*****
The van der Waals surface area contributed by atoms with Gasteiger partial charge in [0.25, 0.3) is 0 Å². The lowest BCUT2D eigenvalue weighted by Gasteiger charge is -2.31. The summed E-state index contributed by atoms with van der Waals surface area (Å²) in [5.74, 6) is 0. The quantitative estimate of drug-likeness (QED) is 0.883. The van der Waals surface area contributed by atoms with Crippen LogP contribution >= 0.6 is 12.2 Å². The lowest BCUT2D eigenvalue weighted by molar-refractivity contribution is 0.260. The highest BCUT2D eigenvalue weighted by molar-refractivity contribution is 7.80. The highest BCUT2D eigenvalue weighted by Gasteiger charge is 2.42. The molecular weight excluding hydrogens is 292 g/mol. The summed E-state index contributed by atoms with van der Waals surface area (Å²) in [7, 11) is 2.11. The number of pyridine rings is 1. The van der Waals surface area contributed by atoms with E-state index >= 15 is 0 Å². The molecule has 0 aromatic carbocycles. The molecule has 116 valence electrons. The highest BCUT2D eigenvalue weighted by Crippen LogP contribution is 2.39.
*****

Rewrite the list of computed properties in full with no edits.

The van der Waals surface area contributed by atoms with Gasteiger partial charge in [0.25, 0.3) is 0 Å². The lowest BCUT2D eigenvalue weighted by Gasteiger charge is -2.31. The summed E-state index contributed by atoms with van der Waals surface area (Å²) in [5.74, 6) is 0. The quantitative estimate of drug-likeness (QED) is 0.883. The van der Waals surface area contributed by atoms with Crippen LogP contribution >= 0.6 is 12.2 Å². The lowest BCUT2D eigenvalue weighted by molar-refractivity contribution is 0.260. The highest BCUT2D eigenvalue weighted by molar-refractivity contribution is 7.80. The highest BCUT2D eigenvalue weighted by Gasteiger charge is 2.42. The molecular weight excluding hydrogens is 292 g/mol. The summed E-state index contributed by atoms with van der Waals surface area (Å²) in [7, 11) is 2.11. The number of pyridine rings is 1. The van der Waals surface area contributed by atoms with E-state index >= 15 is 0 Å². The molecule has 0 aromatic carbocycles. The molecule has 116 valence electrons. The highest BCUT2D eigenvalue weighted by Crippen LogP contribution is 2.39.